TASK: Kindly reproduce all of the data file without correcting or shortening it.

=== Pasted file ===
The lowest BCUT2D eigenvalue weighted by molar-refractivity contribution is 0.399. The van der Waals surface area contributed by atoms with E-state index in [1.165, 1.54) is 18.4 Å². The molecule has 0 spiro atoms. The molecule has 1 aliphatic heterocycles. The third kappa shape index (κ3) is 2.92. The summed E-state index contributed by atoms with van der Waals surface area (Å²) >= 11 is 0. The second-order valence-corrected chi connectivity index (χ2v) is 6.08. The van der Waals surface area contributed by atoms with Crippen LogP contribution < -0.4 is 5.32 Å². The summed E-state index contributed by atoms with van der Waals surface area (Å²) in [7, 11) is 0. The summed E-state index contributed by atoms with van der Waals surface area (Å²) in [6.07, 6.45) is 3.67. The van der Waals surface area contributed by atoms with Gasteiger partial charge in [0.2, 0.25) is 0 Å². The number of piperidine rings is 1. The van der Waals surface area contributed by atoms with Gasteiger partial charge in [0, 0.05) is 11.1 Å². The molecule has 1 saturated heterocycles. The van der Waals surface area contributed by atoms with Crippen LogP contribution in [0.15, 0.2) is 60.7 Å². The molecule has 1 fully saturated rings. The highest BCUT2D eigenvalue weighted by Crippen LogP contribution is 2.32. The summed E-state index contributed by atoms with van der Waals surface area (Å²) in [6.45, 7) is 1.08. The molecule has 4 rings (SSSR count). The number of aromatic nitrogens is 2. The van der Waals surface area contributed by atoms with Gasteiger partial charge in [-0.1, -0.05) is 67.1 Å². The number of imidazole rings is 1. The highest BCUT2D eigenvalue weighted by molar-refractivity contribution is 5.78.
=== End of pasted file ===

The lowest BCUT2D eigenvalue weighted by molar-refractivity contribution is 0.399. The van der Waals surface area contributed by atoms with E-state index in [1.165, 1.54) is 18.4 Å². The molecule has 0 spiro atoms. The molecule has 1 aliphatic heterocycles. The third kappa shape index (κ3) is 2.92. The summed E-state index contributed by atoms with van der Waals surface area (Å²) >= 11 is 0. The second-order valence-corrected chi connectivity index (χ2v) is 6.08. The van der Waals surface area contributed by atoms with Crippen LogP contribution < -0.4 is 5.32 Å². The summed E-state index contributed by atoms with van der Waals surface area (Å²) in [7, 11) is 0. The summed E-state index contributed by atoms with van der Waals surface area (Å²) in [6.07, 6.45) is 3.67. The van der Waals surface area contributed by atoms with Gasteiger partial charge in [0.2, 0.25) is 0 Å². The number of piperidine rings is 1. The van der Waals surface area contributed by atoms with Gasteiger partial charge in [0, 0.05) is 11.1 Å². The molecule has 1 saturated heterocycles. The van der Waals surface area contributed by atoms with Crippen LogP contribution in [0.15, 0.2) is 60.7 Å². The molecule has 1 fully saturated rings. The highest BCUT2D eigenvalue weighted by Crippen LogP contribution is 2.32. The summed E-state index contributed by atoms with van der Waals surface area (Å²) in [6.45, 7) is 1.08. The molecule has 4 rings (SSSR count). The number of aromatic nitrogens is 2. The van der Waals surface area contributed by atoms with Gasteiger partial charge in [-0.1, -0.05) is 67.1 Å². The number of imidazole rings is 1. The highest BCUT2D eigenvalue weighted by molar-refractivity contribution is 5.78.